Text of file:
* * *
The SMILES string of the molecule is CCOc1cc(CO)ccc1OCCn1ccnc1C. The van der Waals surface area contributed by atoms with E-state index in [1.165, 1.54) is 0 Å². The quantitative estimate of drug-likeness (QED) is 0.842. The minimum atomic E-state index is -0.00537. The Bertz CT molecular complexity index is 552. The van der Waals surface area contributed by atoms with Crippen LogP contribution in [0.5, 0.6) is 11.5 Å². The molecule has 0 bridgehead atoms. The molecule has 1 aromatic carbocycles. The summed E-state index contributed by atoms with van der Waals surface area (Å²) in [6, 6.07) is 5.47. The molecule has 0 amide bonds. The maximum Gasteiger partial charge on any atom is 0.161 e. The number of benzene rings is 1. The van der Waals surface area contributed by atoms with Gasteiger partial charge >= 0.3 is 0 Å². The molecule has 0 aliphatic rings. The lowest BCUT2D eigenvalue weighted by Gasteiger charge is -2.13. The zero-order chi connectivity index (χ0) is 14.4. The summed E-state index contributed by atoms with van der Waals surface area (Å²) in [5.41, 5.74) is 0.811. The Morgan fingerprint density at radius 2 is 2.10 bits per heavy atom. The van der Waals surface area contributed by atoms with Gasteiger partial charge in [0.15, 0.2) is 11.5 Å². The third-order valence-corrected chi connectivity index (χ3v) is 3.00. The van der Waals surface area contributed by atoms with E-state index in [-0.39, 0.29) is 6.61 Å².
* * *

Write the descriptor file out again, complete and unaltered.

The SMILES string of the molecule is CCOc1cc(CO)ccc1OCCn1ccnc1C. The van der Waals surface area contributed by atoms with E-state index in [1.165, 1.54) is 0 Å². The quantitative estimate of drug-likeness (QED) is 0.842. The minimum atomic E-state index is -0.00537. The Bertz CT molecular complexity index is 552. The van der Waals surface area contributed by atoms with Crippen LogP contribution in [0.5, 0.6) is 11.5 Å². The molecule has 0 bridgehead atoms. The molecule has 1 aromatic carbocycles. The summed E-state index contributed by atoms with van der Waals surface area (Å²) in [6, 6.07) is 5.47. The molecule has 0 amide bonds. The maximum Gasteiger partial charge on any atom is 0.161 e. The number of benzene rings is 1. The van der Waals surface area contributed by atoms with Gasteiger partial charge >= 0.3 is 0 Å². The molecule has 0 aliphatic rings. The lowest BCUT2D eigenvalue weighted by Gasteiger charge is -2.13. The zero-order chi connectivity index (χ0) is 14.4. The summed E-state index contributed by atoms with van der Waals surface area (Å²) in [5.41, 5.74) is 0.811. The Morgan fingerprint density at radius 2 is 2.10 bits per heavy atom. The van der Waals surface area contributed by atoms with Gasteiger partial charge in [0.15, 0.2) is 11.5 Å². The third-order valence-corrected chi connectivity index (χ3v) is 3.00. The van der Waals surface area contributed by atoms with E-state index in [-0.39, 0.29) is 6.61 Å².